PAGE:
Day 3 and 4 actually amazing. It was structured so that we were able to attend some longer, indepth sessions about a specific program and there were about 5 from which to choose each time. Then there were also several…I think 4 or 5…10 minutes sessions where you were just introduced to a program and if you were interested, you could ask the presenter more later or explore yourself. There were also some very interesting presenters both in the sessions and then as speakers to the whole group–Glogster man (which is how I will refer to him, but he is the man that created Glogster which Traci us in one of the longer sessions), Hall Davidson, Adam and his crew from Wikispaces were my favorites.I loved this set up because for many programs, I just want to see what they do, but would learn more on my own through using the software. But in some cases, like the Google Earth Presentation by Hall Davidson (who is really amazing in the breadth of his knowledge and enthusiasm), there were SO many things to explore and so many applications in the classroom, that the longer sessions were needed. I was also fortunate enough to be in the Google Earth session where Adam Controy (spelling?) volunteered to show some of his work with his students and it was amazing! If you ever have questions about how Google Earth works or how to use it in the classroom, ask Adam…he is in Pennsylvania. I am so excited to get that into my classroom.Another session which I enjoyed was Geocaching. If you haven’t ever done it, you have to try it…of course you have to buy a GPS unit, which isn’t cheap, but what a riot! So our instructor Heather was amazing and set up some caches for us to find and practice our newfound skills. What great fun! Not only was it fun, but I think the kids would really enjoy something like that, but how to get them out and about and how to tie it neatly into my curriculum will be a few challenges I have to overcome! There were ideas about them using them in a field and finding random letters or words and then having to create a word or sentence, but I am not sure how that would work or what it would look like exactly yet, so I have some work to do on that! And at the end some people came in and showed us an app for the iphone for an active spelling game for kids (or adults) that looked like tons of fun, but I can’t really get iphones for all my students….Anyway, it was extremely informative and also tons of fun. It was active, interactive and entertaining! Most of all it was extremely educational for me and I left with so much new knowledge as well as an enthusiasm for integrating all these new tools into my classroom. Woo Hoo!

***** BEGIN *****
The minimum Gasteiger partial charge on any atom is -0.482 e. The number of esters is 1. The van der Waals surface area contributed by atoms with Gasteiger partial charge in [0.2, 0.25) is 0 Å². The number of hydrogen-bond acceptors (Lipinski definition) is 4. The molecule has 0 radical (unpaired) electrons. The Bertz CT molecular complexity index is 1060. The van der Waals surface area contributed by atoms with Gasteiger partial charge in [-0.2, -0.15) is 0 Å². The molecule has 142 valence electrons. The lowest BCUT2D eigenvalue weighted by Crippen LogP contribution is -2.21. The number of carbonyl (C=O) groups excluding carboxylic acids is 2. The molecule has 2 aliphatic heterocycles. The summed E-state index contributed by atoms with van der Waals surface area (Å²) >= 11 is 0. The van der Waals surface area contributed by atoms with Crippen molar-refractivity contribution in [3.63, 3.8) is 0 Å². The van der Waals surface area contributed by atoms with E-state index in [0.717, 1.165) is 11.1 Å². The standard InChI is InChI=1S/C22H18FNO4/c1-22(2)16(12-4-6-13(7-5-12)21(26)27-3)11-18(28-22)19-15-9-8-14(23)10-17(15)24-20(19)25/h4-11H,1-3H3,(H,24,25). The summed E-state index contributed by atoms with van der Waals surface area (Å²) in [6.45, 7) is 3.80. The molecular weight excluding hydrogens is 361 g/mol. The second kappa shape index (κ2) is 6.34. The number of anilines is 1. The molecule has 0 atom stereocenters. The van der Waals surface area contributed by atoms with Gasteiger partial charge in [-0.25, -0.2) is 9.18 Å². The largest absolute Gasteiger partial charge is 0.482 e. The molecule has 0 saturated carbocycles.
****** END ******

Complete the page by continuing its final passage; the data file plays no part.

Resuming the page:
Here is my list of resources gathered at DENNI 09…Thought you might want access